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Tuesday, January 09, 2018

Life of a scouting report: How the Cubs have streamlined an age-old process – The Athletic

A lot of good stuff at The Athletic recently. If you can get access at a discount, you should.

“Our scouts don’t travel to the draft,” Dorey said. “So it’s my job to really challenge analytic information we have if it doesn’t align with what our scouts are saying, and try to find the sweet spot there. I’m constantly trying to make sure that the voice of the scout doesn’t get lost in the entire profile of the player. And I think we’ve done a really good job of that, but it’s something we could continue to improve on. We’re still talking about 17-, 18-, 19-, and 20-year-old human beings, and the human nature is so tough to evaluate and project on.”

In recent years, the Cubs haven’t weighed hitches in a pitcher’s mechanics as heavily as they have in the past — burned, too often, by pitchers they passed on finding success with other teams. And they’ve learned that certain players, often upper-middle-class travel-team types, can be taught the right things to say at meetings with scouts, even when those things aren’t necessarily reflective of the player’s actual personality or skills.

Weighed heavily, by contrast, are scouts’ evaluations of a player’s overall athleticism (a term the Cubs operationalize as carefully as they do secretly), that player’s hatred of losing (which the Cubs care about far more than a player’s desire to win), and of course the R&D reports that the nerd squad at the Cubs’ offices in Lakeview dig up. Even so, it’s still tough to get it all right.

The long timelines that baseball imposes on front offices make the job difficult, too. Unlike in basketball or football, where a draft’s success or failure can be measured within 12-24 months, the Cubs’ front office is only now starting to understand how and why their 2012 draft worked or didn’t, and only now able to fully integrate the lessons of that year into their planning for the next one. It’ll be another half-decade before they know if they got that one right, either.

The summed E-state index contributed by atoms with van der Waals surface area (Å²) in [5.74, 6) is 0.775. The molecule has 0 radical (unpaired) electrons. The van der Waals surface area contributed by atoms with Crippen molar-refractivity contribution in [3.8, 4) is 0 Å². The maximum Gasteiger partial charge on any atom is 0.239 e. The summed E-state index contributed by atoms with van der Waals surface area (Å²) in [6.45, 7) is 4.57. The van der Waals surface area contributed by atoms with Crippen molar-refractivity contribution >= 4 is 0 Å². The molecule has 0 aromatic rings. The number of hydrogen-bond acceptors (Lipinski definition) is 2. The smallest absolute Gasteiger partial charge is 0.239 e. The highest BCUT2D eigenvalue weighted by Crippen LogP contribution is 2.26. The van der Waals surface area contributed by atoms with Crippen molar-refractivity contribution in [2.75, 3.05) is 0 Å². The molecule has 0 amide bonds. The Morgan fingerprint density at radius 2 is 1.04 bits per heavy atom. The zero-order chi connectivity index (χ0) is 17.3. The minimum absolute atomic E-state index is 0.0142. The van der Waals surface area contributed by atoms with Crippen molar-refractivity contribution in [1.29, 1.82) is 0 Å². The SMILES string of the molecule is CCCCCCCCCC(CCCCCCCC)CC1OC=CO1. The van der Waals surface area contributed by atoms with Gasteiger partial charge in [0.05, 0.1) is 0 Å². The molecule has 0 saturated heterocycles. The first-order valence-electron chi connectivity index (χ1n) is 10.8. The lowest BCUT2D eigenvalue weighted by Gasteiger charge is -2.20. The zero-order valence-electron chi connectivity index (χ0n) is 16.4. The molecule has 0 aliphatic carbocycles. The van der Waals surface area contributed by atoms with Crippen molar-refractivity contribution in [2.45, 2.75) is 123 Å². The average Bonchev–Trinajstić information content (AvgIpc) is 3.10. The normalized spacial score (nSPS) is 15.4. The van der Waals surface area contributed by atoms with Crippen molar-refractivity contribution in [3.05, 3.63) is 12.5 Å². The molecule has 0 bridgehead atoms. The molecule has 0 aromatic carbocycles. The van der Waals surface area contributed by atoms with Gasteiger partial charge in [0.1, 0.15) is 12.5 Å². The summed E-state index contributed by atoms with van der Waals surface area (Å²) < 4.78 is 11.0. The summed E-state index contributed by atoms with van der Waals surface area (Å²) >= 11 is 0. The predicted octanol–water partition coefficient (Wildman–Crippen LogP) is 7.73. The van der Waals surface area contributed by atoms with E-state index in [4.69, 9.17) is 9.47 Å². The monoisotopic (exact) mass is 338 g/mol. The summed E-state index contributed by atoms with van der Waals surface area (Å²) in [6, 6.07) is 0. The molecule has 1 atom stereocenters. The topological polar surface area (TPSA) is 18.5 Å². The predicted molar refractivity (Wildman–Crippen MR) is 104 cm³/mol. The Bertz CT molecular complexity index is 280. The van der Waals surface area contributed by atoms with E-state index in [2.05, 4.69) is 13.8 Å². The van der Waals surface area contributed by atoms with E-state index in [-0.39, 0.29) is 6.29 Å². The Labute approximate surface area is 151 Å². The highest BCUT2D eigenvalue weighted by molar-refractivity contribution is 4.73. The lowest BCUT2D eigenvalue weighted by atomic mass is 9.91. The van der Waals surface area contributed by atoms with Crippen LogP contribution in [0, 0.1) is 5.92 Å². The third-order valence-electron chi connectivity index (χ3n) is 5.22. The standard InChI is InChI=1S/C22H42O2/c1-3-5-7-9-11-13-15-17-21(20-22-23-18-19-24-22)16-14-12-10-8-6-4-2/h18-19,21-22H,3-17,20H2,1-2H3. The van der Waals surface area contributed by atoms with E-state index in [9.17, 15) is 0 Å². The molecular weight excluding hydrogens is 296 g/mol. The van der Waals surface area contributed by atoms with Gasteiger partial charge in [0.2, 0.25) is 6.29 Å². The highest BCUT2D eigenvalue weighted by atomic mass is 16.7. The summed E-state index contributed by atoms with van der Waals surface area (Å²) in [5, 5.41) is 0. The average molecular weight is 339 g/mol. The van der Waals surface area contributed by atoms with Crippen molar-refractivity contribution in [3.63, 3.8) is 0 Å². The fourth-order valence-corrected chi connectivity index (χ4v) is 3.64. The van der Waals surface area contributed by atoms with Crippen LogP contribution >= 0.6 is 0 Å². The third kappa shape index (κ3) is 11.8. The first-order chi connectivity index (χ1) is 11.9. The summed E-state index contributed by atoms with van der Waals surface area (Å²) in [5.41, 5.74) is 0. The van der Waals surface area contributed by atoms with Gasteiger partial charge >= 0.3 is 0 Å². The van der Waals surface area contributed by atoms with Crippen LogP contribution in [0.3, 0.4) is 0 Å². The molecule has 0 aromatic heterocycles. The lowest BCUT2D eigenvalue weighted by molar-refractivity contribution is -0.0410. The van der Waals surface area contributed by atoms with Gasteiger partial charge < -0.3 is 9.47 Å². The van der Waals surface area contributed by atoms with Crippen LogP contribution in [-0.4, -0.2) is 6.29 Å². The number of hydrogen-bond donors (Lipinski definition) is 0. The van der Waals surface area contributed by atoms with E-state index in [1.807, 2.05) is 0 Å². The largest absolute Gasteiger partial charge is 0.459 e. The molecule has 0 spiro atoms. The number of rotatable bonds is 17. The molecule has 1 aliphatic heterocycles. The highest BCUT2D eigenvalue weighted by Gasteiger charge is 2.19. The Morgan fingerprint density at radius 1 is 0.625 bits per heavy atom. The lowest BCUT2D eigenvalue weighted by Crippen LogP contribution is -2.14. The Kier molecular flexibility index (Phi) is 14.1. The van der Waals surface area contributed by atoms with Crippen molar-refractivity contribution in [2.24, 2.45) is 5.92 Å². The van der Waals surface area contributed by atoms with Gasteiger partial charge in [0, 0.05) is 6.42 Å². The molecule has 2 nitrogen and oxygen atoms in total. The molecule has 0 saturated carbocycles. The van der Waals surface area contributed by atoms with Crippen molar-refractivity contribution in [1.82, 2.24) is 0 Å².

And so today, right now, the Cubs are hard at work, ferociously collecting all the data they can about the past, making with it the best possible decisions they can about the fleeting present, and constantly revising their expectations of what those choices might mean for their future.

Jim Furtado Posted: January 09, 2018 at 10:23 AM | 7 comment(s) Login to Bookmark
  Tags: cubs, pay site, scouting

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   1. Rally Posted: January 09, 2018 at 11:24 AM (#5603328)
that player’s hatred of losing (which the Cubs care about far more than a player’s desire to win)

That is great and timeless debate. Two longtime managers in my APBA/OOTP league took opposite sides on this one.

Based on the objective data, I've got to go with love of winning. The desire to win guy once won 117 regular season games and the world series. The hate losing guy once avoided losses for all but 46 regular season games, but was upset in the first round of the playoffs.

But to each his own, small sample size.
   2. McCoy Posted: January 09, 2018 at 11:38 AM (#5603341)
I'm gonna go out on a limb here and say their 2012 draft sucked. It probably won't be as legendarily bad as the 2005 draft but all hopes of a non horrible draft rest on the shoulders of Albert Almora.
   3. jacksone (AKA It's OK...) Posted: January 09, 2018 at 02:57 PM (#5603505)
I'm gonna go out on a limb here and say their 2012 draft sucked. It probably won't be as legendarily bad as the 2005 draft but all hopes of a non horrible draft rest on the shoulders of Albert Almora.

Wow, you aren't kidding about that 2005 draft. That is impressively bad. 2012 has more hope than just Almora though, looks like some of the guys are still in the minors, and Blackburn is on the A's, not sure why his stats aren't showing up on the BBREF draft tracker tool.
   4. Rally Posted: January 09, 2018 at 03:51 PM (#5603554)
Angels 2012 draft has 3 guys who have made the majors, all with negative WAR. Looking around the league there are a few others in a similar position. Still too early to judge the 2012 draft. Having one player able to contribute in MLB five years later might not be terrible.

I'll just look at the division, WAR by 2012 draft